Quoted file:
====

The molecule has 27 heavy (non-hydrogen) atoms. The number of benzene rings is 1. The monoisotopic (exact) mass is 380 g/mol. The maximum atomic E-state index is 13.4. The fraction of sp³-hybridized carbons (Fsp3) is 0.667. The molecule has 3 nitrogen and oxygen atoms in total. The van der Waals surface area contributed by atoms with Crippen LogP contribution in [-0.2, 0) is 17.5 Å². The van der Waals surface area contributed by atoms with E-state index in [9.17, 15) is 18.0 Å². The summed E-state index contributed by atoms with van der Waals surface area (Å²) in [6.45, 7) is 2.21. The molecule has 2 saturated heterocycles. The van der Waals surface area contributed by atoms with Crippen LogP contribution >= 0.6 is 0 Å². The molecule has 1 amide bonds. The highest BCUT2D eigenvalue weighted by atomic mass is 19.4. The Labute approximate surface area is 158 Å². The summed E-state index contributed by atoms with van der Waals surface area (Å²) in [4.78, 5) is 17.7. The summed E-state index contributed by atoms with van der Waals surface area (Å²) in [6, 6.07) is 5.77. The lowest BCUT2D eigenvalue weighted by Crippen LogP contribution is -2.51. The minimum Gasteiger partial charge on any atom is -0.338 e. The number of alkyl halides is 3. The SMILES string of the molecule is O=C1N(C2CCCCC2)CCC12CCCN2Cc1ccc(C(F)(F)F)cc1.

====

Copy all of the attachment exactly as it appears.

The molecule has 27 heavy (non-hydrogen) atoms. The number of benzene rings is 1. The monoisotopic (exact) mass is 380 g/mol. The maximum atomic E-state index is 13.4. The fraction of sp³-hybridized carbons (Fsp3) is 0.667. The molecule has 3 nitrogen and oxygen atoms in total. The van der Waals surface area contributed by atoms with Crippen LogP contribution in [-0.2, 0) is 17.5 Å². The van der Waals surface area contributed by atoms with E-state index in [9.17, 15) is 18.0 Å². The summed E-state index contributed by atoms with van der Waals surface area (Å²) in [6.45, 7) is 2.21. The molecule has 2 saturated heterocycles. The van der Waals surface area contributed by atoms with Crippen LogP contribution >= 0.6 is 0 Å². The molecule has 1 amide bonds. The highest BCUT2D eigenvalue weighted by atomic mass is 19.4. The Labute approximate surface area is 158 Å². The summed E-state index contributed by atoms with van der Waals surface area (Å²) in [4.78, 5) is 17.7. The summed E-state index contributed by atoms with van der Waals surface area (Å²) in [6, 6.07) is 5.77. The lowest BCUT2D eigenvalue weighted by Crippen LogP contribution is -2.51. The minimum Gasteiger partial charge on any atom is -0.338 e. The number of alkyl halides is 3. The SMILES string of the molecule is O=C1N(C2CCCCC2)CCC12CCCN2Cc1ccc(C(F)(F)F)cc1.